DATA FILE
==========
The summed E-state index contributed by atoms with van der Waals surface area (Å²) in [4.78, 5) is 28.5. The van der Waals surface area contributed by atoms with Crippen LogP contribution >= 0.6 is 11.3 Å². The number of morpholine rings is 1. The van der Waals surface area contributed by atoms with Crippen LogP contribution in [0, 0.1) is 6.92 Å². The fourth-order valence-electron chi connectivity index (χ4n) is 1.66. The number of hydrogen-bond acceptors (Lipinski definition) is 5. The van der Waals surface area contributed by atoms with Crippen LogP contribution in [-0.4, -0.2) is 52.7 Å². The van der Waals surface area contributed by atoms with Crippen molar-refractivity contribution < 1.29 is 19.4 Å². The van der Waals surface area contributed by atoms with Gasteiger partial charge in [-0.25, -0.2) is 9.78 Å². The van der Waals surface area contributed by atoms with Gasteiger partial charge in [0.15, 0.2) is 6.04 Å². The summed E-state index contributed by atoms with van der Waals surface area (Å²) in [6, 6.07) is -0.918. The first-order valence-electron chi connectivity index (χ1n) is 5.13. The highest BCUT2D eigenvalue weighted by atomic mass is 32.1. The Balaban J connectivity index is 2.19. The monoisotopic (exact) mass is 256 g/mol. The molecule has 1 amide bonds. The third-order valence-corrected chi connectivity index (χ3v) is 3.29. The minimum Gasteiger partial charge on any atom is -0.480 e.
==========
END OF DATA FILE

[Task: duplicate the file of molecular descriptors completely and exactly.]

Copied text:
The summed E-state index contributed by atoms with van der Waals surface area (Å²) in [4.78, 5) is 28.5. The van der Waals surface area contributed by atoms with Crippen LogP contribution >= 0.6 is 11.3 Å². The number of morpholine rings is 1. The van der Waals surface area contributed by atoms with Crippen LogP contribution in [0, 0.1) is 6.92 Å². The fourth-order valence-electron chi connectivity index (χ4n) is 1.66. The number of hydrogen-bond acceptors (Lipinski definition) is 5. The van der Waals surface area contributed by atoms with Crippen LogP contribution in [-0.4, -0.2) is 52.7 Å². The van der Waals surface area contributed by atoms with Crippen molar-refractivity contribution < 1.29 is 19.4 Å². The van der Waals surface area contributed by atoms with Gasteiger partial charge in [-0.25, -0.2) is 9.78 Å². The van der Waals surface area contributed by atoms with Gasteiger partial charge in [0.15, 0.2) is 6.04 Å². The summed E-state index contributed by atoms with van der Waals surface area (Å²) in [6, 6.07) is -0.918. The first-order valence-electron chi connectivity index (χ1n) is 5.13. The highest BCUT2D eigenvalue weighted by atomic mass is 32.1. The Balaban J connectivity index is 2.19. The monoisotopic (exact) mass is 256 g/mol. The molecule has 1 amide bonds. The third-order valence-corrected chi connectivity index (χ3v) is 3.29. The minimum Gasteiger partial charge on any atom is -0.480 e.